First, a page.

Even though many left Jesus, Jesus never left anyone behind. 

The story of the crucifixion is also our story. It is our story of sin and brokenness, when we too have left Jesus. We’ve done this because of our sin, because of our pride, because of our anger or our selfishness. We’ve strayed from the one person who never leaves us in our thoughts, words, and deeds. 

But the same good message is true for us as it was for the disciples so long ago. Even though we are faithless, Jesus is faithful. Even though our hearts stray and our prayers falter, Jesus never leaves us our forsakes us. Even when we forget about all that has been done for us on the cross, we are never forgotten by the one who hung that cross for our sakes. Jesus never abandons us. 

Let the faithfulness of Jesus bring us to a place of repentance and commitment once again. We come to Jesus, convicted and in need of forgiveness. Jesus is faithful and just and forgives our sins and cleanses us from all unrighteousness (I John 1:9). Jesus then reminds us of his promise, that no matter what happens in our lives, He is with us always, even to the end of time (Matthew 28:20), and we are with Him forever. 

In receiving the forgiveness and promises of Jesus, let us renew our hearts and strengthen our commitment to our Savior Jesus. During this Holy Week, let us be like faithful Mary at the foot of the cross witnessing all that is being done for us so that, when Easter morning comes, we can fully know how great a victory His resurrection is. Forbid it to happen that we end up like the crowds that cried out, “Crucify Him” or the disciples who ran away from Him. Instead, open our hearts and our minds to the love of Jesus and let that love fill us once again with the Miracle of Easter.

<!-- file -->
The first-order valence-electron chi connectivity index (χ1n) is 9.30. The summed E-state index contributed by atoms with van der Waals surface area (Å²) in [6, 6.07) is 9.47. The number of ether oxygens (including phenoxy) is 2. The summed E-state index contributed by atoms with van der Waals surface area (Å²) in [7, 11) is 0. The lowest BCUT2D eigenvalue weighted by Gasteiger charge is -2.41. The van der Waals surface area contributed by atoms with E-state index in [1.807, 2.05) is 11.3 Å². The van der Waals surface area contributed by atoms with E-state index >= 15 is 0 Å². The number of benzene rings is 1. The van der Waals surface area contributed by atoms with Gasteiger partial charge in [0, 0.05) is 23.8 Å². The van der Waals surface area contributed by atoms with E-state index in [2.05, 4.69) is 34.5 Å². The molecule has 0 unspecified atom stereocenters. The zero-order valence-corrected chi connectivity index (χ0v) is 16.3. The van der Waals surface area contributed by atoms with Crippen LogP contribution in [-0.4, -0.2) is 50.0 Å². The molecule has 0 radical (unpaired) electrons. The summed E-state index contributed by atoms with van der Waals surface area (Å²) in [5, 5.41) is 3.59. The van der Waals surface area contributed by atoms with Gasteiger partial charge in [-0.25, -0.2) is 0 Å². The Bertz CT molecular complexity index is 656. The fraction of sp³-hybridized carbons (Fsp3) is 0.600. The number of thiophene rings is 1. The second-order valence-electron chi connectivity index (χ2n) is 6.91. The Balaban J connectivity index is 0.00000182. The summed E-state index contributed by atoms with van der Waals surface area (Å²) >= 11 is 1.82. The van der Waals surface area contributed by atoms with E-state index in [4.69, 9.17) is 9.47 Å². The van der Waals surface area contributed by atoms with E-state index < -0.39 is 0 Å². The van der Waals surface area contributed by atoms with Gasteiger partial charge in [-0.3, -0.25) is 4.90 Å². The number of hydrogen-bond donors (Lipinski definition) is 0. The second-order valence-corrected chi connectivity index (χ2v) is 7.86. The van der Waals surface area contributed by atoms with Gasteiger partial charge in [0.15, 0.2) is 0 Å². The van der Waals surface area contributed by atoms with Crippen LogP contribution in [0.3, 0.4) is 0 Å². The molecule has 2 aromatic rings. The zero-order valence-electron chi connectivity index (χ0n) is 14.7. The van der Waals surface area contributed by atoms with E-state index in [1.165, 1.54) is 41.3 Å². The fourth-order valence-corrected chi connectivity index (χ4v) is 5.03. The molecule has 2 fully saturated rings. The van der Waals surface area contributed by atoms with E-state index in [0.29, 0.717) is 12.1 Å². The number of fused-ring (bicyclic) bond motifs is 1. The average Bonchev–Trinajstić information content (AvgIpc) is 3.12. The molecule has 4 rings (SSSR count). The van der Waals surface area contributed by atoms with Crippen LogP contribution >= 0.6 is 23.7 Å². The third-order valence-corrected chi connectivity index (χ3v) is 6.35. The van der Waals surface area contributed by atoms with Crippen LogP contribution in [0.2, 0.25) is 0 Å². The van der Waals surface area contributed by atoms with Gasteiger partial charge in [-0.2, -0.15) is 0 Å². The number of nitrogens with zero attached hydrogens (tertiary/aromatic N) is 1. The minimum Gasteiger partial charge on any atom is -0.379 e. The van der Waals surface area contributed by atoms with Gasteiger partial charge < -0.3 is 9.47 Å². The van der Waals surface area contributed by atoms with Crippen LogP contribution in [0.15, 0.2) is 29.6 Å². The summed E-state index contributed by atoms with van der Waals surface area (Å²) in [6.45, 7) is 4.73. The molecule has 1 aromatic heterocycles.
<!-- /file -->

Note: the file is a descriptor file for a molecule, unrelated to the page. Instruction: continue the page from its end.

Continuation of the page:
let us be like faithful Mary at the foot of the cross

Let that same love flow from us to each other. Let our hearts be warmed and let walls come down. Turn off our own selfish pride and chase away the fear that puts barriers between us. Instead let the unconditional love of Jesus live through us for each other. 

I pray that even though we won’t be able to see other for the next few days of Holy Week, that you will continue in your personal and family devotions and prayers. Walking faithfully with Jesus through His passion to the resurrection on Easter. 

Published by philipmcclelland.org

​I am a recovering burned out workaholic​ who forgot I couldn't change the world. From the ashes of that not only have I found a peace from God that I never knew but a focus on what matters, God, family and loving my neighbor as God has loved me. My burning out experiences really drive my writing and how much I want to share all of the good God has worked through the hurt I've experienced. Currently I serve a great little parish in Northern Ohio with my wonderful family and our furry farm of five dogs, four cats and the oddball handful of fish. You can find me at www.philipmcclelland.org.